This post is part of the Portraits of Place series.
Through this series we will trace the history of the popular neighborhoods of casas baratas (cheap houses) in Barcelona, a reservoir of immigrant factory workers in the middle of nowhere, historically anarchists and strongly involved in the Civil War against Francisco Franco. We will describe how this history led to the struggle of a group of residents against the urban renewal plan that is taking all of these neighborhoods to demolition. The urban renewal projects, executed by a leftist city administration, are presented as progressive and people-oriented, while inhabitants understand that it is economical benefit that prevails in the decision-making of the City Council.
This story begins in the 1920s. Barcelona was receiving a tremendous number of immigrants from southern Spain, who usually arrived with nothing more than their hands to work and a bunch of hungry children. Most of them settled in houses and shanty towns around central Barcelona. The city was growing fast and had to promote its new image as a dynamic industrial metropolis; it needed the workers to build the metro network and the big pavilions of the Universal Exposition up on the mountain of Montjuich.
The beginning of the twentieth century in Barcelona was a tense period of class struggle. Hundreds of thousands of factory workers, extremely poor but organized in the anarchosyndicalist worker unions CNT (Confederación Nacional del Trabajo) and FAI (Federación Anarquista Ibérica), fought extensively against the ruling bourgeois classes of the factory owners, who often hired pistoleros (hired killers) to frighten or repress the strikes. [REF: Chris Ealham, Anarchism and the city, AkPress, 2009].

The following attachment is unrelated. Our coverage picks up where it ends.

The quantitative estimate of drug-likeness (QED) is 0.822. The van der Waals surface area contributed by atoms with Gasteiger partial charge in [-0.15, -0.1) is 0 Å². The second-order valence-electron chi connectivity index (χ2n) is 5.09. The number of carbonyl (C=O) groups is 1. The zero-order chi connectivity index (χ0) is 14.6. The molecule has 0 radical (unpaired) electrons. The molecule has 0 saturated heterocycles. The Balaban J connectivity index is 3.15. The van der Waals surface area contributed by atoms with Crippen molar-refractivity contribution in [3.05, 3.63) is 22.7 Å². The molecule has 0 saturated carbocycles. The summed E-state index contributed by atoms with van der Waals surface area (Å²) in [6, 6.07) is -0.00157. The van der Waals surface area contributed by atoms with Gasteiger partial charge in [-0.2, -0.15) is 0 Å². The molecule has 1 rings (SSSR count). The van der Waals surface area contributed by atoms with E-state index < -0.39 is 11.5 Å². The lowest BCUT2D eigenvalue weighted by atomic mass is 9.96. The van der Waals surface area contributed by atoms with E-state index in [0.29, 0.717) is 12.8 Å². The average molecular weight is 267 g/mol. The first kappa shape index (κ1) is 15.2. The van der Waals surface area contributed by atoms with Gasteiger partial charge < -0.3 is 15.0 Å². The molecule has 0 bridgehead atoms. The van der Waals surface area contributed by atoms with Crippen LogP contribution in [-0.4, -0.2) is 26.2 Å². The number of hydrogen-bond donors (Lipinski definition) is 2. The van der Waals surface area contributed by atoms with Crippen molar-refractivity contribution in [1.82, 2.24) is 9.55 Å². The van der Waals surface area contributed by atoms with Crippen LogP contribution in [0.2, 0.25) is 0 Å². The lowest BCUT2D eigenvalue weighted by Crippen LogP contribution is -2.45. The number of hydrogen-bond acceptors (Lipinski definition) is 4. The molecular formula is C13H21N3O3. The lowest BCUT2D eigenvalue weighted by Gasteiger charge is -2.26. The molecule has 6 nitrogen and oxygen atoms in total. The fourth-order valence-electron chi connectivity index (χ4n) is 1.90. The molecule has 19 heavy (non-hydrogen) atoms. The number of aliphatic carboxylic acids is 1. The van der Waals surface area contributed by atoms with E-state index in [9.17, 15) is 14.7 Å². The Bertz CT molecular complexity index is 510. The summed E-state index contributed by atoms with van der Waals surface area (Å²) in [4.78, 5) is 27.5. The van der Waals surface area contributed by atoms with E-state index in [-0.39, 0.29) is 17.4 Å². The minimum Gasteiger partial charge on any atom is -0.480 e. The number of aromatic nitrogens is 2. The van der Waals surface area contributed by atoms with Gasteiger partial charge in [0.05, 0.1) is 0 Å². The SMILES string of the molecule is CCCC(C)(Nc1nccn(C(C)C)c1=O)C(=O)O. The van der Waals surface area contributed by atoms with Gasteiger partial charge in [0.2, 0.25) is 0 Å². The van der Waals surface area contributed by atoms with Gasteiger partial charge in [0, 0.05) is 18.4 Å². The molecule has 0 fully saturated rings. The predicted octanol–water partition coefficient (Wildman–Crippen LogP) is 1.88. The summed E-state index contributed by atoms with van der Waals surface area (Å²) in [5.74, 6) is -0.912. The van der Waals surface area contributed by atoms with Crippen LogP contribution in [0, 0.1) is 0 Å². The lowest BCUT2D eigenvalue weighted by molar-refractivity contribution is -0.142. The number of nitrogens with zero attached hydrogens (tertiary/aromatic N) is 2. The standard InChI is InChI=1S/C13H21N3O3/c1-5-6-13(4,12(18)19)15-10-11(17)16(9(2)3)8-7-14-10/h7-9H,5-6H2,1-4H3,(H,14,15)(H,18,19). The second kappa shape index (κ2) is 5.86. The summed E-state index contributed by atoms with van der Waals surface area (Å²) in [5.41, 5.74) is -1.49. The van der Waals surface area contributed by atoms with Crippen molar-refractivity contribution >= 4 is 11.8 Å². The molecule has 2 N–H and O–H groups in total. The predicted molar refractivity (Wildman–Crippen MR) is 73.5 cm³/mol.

The City Council couldn’t tolerate this massive presence of workers in the parts of town it was trying to gentrify. Anarchism spread fast among the immigrant workers, who joined the FAI-CNT unions, and were soon considered too dangerous to the eyes of the ‘good families’ of Barcelona.
This is why, in 1929, the City Council built four barrios (neighborhoods) on the edges of the city, surrounded by the fields, and deported there the workers, who received casas baratas (cheap houses) after being evicted from the neighborhoods they were living in. The four barrios received the names of important political and military leaders of the twenties, and hosted some 4,000 families. When the Exposition finished, most of them began to work in factories nearby, but apart from work they seldom crossed the limits of the neighborhoods. The city needed the workers, but they wanted them to remain far away.
So the story of the casas baratas is the history of the proletarians and subproletarians of Barcelona, who fought against Francisco Franco’s dictatorship side-by-side with the left, but were repressed both from the left when the Republic won the elections in 1931, and from the Francoist Guardia Civil when its army occupied the city in 1939.
Franco’s dictatorship, which had strong support from the Church, heavily punished the casas baratas, for having been ‘red’ and anticlerical. Many of the men fled to France or to the mountains to escape from the mass killing of Franco’s army: the casas baratas began the fifties with a population of mainly women and children, hungry and scared.
Read the next post in this series.
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Post by Stefano Portelli.